As Black women, our hair is a significant part of our identity. Twist outs and fro’s tell stories of triumph, heartache (you remember the struggle of wrapping your hair for the first time), strength, and self-love. There is magic in these coils! Much like our hair, ‘90s hip hop continues to elevate our voices and demonstrate the beauty of being Black. Arguably, no one appreciates the correlation between hair and the influence of hip hop more than Maya Smith, founder of The Doux — a haircare brand created for the culture.
Maya Smith is the epitome of being true to this, not new to this in regards to the craft of hair. A Los Angeles native, Smith evolved in the age of In Living Color; when classic groups like En Vogue reigned supreme and rocking a Sade-esque slick back pony and hoops was THE look. “The ’90s for me just represent the beginning of my creativity, the beginning of me personally just becoming more of an individual as an artist,” she says. This individuality is who Smith is. She is the brand, she is a genuine hip hop lover, and she knows her stuff.
If You Don’t Know, Now You Know
What sets The Doux apart is that it was developed for “actual people.” Smith explains,” it (The Doux) was created based on my real experience with people that I developed relationships with. Not just people that were paying me to do a service… people that I walked through a process from chemically treated hair to natural hair,” she says. So there’s a lot of heart and soul and experience in our product line, that’s just a part of our story.”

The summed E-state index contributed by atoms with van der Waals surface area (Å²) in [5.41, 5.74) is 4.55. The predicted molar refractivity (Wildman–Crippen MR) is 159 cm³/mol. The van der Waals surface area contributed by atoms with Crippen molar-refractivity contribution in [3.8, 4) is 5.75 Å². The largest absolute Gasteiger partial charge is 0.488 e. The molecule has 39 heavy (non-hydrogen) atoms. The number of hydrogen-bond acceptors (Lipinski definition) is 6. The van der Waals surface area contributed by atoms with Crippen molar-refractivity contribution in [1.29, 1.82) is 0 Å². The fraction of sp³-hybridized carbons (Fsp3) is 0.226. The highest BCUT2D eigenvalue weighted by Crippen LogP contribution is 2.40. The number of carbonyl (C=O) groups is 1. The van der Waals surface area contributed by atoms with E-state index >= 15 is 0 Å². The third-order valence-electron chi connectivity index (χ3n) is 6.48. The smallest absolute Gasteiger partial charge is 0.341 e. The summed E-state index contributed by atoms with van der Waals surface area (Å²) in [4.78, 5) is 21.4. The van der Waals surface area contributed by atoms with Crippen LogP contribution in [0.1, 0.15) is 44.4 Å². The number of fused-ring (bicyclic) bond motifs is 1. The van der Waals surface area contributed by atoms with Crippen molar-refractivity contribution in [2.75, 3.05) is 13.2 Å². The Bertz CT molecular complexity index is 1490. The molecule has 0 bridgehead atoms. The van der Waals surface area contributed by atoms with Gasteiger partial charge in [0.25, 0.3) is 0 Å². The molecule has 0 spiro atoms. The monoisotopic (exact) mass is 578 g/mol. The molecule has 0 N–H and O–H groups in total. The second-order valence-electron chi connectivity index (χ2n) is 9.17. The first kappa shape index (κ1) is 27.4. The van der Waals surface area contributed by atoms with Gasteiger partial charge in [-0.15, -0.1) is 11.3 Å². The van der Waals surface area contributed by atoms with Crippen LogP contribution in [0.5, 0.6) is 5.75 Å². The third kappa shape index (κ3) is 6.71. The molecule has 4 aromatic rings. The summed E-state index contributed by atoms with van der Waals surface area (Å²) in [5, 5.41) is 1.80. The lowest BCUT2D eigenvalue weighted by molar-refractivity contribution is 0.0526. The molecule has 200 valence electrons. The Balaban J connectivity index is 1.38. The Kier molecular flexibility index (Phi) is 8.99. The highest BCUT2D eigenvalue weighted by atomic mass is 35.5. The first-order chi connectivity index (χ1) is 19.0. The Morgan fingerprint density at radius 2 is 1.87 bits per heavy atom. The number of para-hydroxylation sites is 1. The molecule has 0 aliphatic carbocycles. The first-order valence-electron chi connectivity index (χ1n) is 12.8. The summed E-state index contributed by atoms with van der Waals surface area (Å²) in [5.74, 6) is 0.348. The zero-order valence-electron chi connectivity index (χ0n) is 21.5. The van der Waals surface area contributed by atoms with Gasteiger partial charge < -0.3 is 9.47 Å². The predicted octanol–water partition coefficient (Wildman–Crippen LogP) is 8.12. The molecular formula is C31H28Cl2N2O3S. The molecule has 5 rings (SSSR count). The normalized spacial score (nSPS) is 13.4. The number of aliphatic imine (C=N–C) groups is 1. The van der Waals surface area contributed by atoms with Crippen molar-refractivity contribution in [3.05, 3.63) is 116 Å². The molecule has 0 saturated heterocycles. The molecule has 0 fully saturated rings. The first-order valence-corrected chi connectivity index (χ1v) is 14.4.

Uplifting Black people is a common theme surrounding The Doux ; there’s no natural shaming over here. I’ll be completely transparent; I was skeptical that a line catering for both curly and blown-out hair would be effective. Yet, Smith, AKA The Hair Care MC, has achieved the unthinkable. I dare you to try the “Mousse Def” and not fall in love with the magic within that bottle. The Doux legit produces “real results without the hype,” but I’m going to hype it up anyways… it’s that good!
Supa Fly, Supa Dupa Fly
Don’t get it twisted — The Doux is more than a marketing gimmick or form of homage to the ’90s, it’s a direct reflection of Smith herself. What other boss entrepreneur do you know that would choose A Tribe Called Quest’s Low End Theory, The Pharcyde’s Bizzare Ride II the Pharcyde and Wu-Tang Clan’s Enter the Wu-Tang, as her top three albums of the ’90s.
“The Doux is just an extension of who I am as an artist; it was never really intended to be seen as a theme…it’s a reflection of what I like. What my greatest cultural influences are, which would definitely be hip hop and street art,” she explains. “… So when you see The Doux, you are really seeing me.”
The authenticity and freshness of that era is infectious. “I still really do love the sense of freedom and Afrocentricity and consciousness that existed in that time,” Smith expressed about her admiration for the ’90s. The Doux’s bright colors and hip hop references beautifully encompass what being Black should feel like. A celebration of us. “The Doux is one of those things, it’s really really visual, but what we are as a brand is very intangible, it’s that thing that everyone loves but they can’t put their finger on…,” she says.
That thing is a feeling. It’s that rush of excitement you feel when you’ve finally perfected your braid out, or how no one could tell you nothin’ after that one time your wash & go was completely frizz-free. It’s hearing The Miseducation of Lauryn Hill for the first time. Like being a part of a community, #douxgang is a collective of people like you and I. Maya Smith and The Doux are what we’ve needed, results and representation.
The Doux.com, RITE AID, Target, Walmart, Sally Beauty and Harmon Face Values